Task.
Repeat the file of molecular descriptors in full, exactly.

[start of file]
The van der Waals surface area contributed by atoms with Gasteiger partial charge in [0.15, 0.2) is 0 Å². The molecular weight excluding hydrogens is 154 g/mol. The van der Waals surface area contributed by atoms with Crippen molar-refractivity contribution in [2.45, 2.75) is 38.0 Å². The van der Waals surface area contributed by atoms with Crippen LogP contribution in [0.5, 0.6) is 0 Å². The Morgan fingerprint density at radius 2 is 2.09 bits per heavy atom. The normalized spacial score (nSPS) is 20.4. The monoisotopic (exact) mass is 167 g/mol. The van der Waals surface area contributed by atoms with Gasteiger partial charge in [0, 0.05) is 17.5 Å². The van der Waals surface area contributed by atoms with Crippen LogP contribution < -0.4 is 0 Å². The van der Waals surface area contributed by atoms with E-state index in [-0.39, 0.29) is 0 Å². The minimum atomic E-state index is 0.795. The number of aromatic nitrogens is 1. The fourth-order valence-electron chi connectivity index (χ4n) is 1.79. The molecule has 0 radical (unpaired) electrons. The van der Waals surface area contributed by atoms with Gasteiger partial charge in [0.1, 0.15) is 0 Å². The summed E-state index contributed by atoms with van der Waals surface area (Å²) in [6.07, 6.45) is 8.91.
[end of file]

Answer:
The van der Waals surface area contributed by atoms with Gasteiger partial charge in [0.15, 0.2) is 0 Å². The molecular weight excluding hydrogens is 154 g/mol. The van der Waals surface area contributed by atoms with Crippen molar-refractivity contribution in [2.45, 2.75) is 38.0 Å². The van der Waals surface area contributed by atoms with Crippen LogP contribution in [0.5, 0.6) is 0 Å². The Morgan fingerprint density at radius 2 is 2.09 bits per heavy atom. The normalized spacial score (nSPS) is 20.4. The monoisotopic (exact) mass is 167 g/mol. The van der Waals surface area contributed by atoms with Gasteiger partial charge in [0, 0.05) is 17.5 Å². The van der Waals surface area contributed by atoms with Crippen LogP contribution < -0.4 is 0 Å². The van der Waals surface area contributed by atoms with E-state index in [-0.39, 0.29) is 0 Å². The minimum atomic E-state index is 0.795. The number of aromatic nitrogens is 1. The fourth-order valence-electron chi connectivity index (χ4n) is 1.79. The molecule has 0 radical (unpaired) electrons. The van der Waals surface area contributed by atoms with Gasteiger partial charge in [0.1, 0.15) is 0 Å². The summed E-state index contributed by atoms with van der Waals surface area (Å²) in [6.07, 6.45) is 8.91.